We often think about what obesity does to the obese person, but I had never stopped to consider the idea of caring for an obese person in the first place. Obviously, moving them about to do even the simplest of tasks would cause a lot of problems. While she said insurance coverage is a good thing, covering everyone who needs it would probably be unfeasible. But definitely one of the things we need to do for our health care system is just take better care of ourselves in the first place. Many people will say they don’t take advantage of the health care system, or even have to use it often. They may even be obese and don’t have any serious health problems they use the health care system for. But these kinds of problems caused by obesity take decades to develop, and by the time it has come full circle, there is very little left that you can do to prevent it. It’s too late – you are now one of the many who suffer from extreme hypertension or heart disease or type II diabetes. You’ve become a statistic. In other words, we as an American people probably hold a large percentage of the blame for why our health care system is so unsustainable.

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Filed under life stories, politico

The Great Health Care Debate – a short story

The delegate paced the floor almost violently, his shoes scuffing being the only sound heard in the stifling, unbearably hot Philadelphia. As he whirled about with such vigor, several other delegates wondered if he would fall over from his own force. All eyes gazed on this living giant of politics, a veritable Founding Father of America, as he wrung his hands together in an almost pleading fashion. Many held their breath, waiting for his promised speech.

“Gentlemen!” the South Carolinian suddenly boomed, his voice filling the air. “Gentlemen! Our nation is in crisis!” Several delegates murmured in approval.

“We, as mere mortals, cannot comprehend the very crisis our country faces! Yes, gentlemen, all we have worked for will come to naught, our victory snatched away by the very maw of defeat, plunging our country into the Dark Ages! The Dark Ages, mind you!”

The delegate stopped his nervous pacing and slammed both of his hands emphatically onto his oaken desk, causing the ink wells and pens to rattle, sending parchment to the floor. Several delegates jumped, others gasped. James Madison gave out a tiny squeak of displeasure and surprise.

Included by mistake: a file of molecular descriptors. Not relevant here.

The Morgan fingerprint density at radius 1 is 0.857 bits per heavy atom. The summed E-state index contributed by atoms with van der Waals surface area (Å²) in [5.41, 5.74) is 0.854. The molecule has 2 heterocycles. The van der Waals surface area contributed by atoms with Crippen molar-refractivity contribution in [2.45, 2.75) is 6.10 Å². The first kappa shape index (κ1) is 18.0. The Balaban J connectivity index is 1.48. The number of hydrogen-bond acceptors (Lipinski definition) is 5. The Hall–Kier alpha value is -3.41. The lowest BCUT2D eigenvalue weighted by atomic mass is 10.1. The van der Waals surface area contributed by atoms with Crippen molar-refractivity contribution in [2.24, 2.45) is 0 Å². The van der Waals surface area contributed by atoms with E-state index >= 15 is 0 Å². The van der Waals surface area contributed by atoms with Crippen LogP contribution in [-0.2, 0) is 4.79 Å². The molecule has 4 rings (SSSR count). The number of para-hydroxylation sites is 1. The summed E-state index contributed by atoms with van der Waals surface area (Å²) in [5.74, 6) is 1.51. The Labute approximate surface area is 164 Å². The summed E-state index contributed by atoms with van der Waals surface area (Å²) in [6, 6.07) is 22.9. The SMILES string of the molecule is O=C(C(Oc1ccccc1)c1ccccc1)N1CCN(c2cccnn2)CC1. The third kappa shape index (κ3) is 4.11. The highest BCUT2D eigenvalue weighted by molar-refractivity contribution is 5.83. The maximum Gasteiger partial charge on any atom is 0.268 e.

“I am talking, of course, of the damnable concept of socialized medicine!”

The entire room of delegates exploded. North Carolina roared with displeasure, while Pennsylvania’s delegates dissolved into a raucous chanting of “Don’t tread on me!” Both Alexander Hamilton, the delegate of New York, and James Madison, considered the man who orchestrated the Constitutional Convention, stood up immediately, unbuttoning and pulling back their sleeves. But when General Washington regally, slowly stood up, the entire room grew silent. Hamilton and Madison withered under Washington’s stare, and even the South Carolinian delegate stood quietly, though arms crossed, his jaw jutting out challengingly in the air.

“Gentlemen, I fail to see why this matter is so, as our illustrious friend calls it, ‘damnable.’ But, for sake of debate, let us debate this civilly, shall we?” Washington slowly lowered himself into his chair, and the delegates stayed uncomfortably quiet.

George Mason of Virginia finally broke the reverie. “It is damnable, my dear General, for it flies against the very concept that we are trying to establish here in this very Constitution! Socialized. Medicine. Is. Monarchy!” With the final word, he jabbed the air with his finger, and the entire room degraded into yelling and shouting once more. Washington rapped his cane sharply twice on his desk, silencing the room.

“My good gentleman, you are mistaken!” Madison quickly stood up, his thin reedy voice barely audible to some sitting at the edges of the room. “Please explain – rationally, prudently – how socialized medicine is akin to monarchy!”

“Isn’t it obvious? Did not King George try to control every aspect of our lives through a centralized economy, stifling progress and advancements in all sectors of industry? Any government which runs anything from its seat of power is monarchist!”

“Like the post office?” Ben Franklin quipped. Several delegates chuckled softly, for Franklin himself served as postmaster once.

“Or like your provision that we ban the slave trade in twenty years? Or would you rather the ‘slow poison’ of slavery, as you called it yourself, Mr. Mason, continue to run its course through this country?” Hamilton shrilled, his face contorted with passion.

“This is a completely different matter!” Mason sputtered, his face turning slightly pink.

“I fail to see how this socialized medicine even has anything to do with our Constitution,” Governor Randolf said. “We’ve already enumerated that Congress will have the power ‘To regulate commerce with foreign nations, and among the several states,’ which gives it provisions to alter the affairs of any industry according to the desires of the people, so I fail to see how regulated health care is either monarchist or unconstitutional, unless you wish to call the Constitution unconstitutional? Which would simply be -”